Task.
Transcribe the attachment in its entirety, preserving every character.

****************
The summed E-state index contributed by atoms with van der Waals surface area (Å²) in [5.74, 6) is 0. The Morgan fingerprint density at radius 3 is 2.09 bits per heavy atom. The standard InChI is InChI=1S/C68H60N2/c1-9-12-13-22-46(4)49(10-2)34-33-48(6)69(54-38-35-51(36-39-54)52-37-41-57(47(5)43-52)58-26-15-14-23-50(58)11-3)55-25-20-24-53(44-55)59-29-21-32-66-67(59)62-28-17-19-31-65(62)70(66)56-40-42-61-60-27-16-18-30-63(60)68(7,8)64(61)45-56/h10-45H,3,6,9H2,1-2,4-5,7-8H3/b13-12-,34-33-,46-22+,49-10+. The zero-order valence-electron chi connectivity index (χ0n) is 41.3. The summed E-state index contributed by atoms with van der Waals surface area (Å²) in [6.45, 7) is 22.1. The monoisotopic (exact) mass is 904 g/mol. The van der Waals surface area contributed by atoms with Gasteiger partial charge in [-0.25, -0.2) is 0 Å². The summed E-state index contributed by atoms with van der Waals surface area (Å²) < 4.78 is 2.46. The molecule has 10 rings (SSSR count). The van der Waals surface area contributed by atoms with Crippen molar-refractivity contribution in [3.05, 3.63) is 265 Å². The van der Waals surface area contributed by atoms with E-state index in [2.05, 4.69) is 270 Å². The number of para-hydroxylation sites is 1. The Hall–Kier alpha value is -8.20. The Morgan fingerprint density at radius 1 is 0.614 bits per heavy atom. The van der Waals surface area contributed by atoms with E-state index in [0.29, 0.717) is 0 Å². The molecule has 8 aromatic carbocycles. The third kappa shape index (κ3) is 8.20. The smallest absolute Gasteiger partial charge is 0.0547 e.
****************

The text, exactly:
The summed E-state index contributed by atoms with van der Waals surface area (Å²) in [5.74, 6) is 0. The Morgan fingerprint density at radius 3 is 2.09 bits per heavy atom. The standard InChI is InChI=1S/C68H60N2/c1-9-12-13-22-46(4)49(10-2)34-33-48(6)69(54-38-35-51(36-39-54)52-37-41-57(47(5)43-52)58-26-15-14-23-50(58)11-3)55-25-20-24-53(44-55)59-29-21-32-66-67(59)62-28-17-19-31-65(62)70(66)56-40-42-61-60-27-16-18-30-63(60)68(7,8)64(61)45-56/h10-45H,3,6,9H2,1-2,4-5,7-8H3/b13-12-,34-33-,46-22+,49-10+. The zero-order valence-electron chi connectivity index (χ0n) is 41.3. The summed E-state index contributed by atoms with van der Waals surface area (Å²) in [6.45, 7) is 22.1. The monoisotopic (exact) mass is 904 g/mol. The van der Waals surface area contributed by atoms with Gasteiger partial charge in [-0.25, -0.2) is 0 Å². The summed E-state index contributed by atoms with van der Waals surface area (Å²) < 4.78 is 2.46. The molecule has 10 rings (SSSR count). The van der Waals surface area contributed by atoms with Crippen molar-refractivity contribution in [3.05, 3.63) is 265 Å². The van der Waals surface area contributed by atoms with E-state index in [2.05, 4.69) is 270 Å². The number of para-hydroxylation sites is 1. The Hall–Kier alpha value is -8.20. The Morgan fingerprint density at radius 1 is 0.614 bits per heavy atom. The van der Waals surface area contributed by atoms with E-state index in [0.29, 0.717) is 0 Å². The molecule has 8 aromatic carbocycles. The third kappa shape index (κ3) is 8.20. The smallest absolute Gasteiger partial charge is 0.0547 e.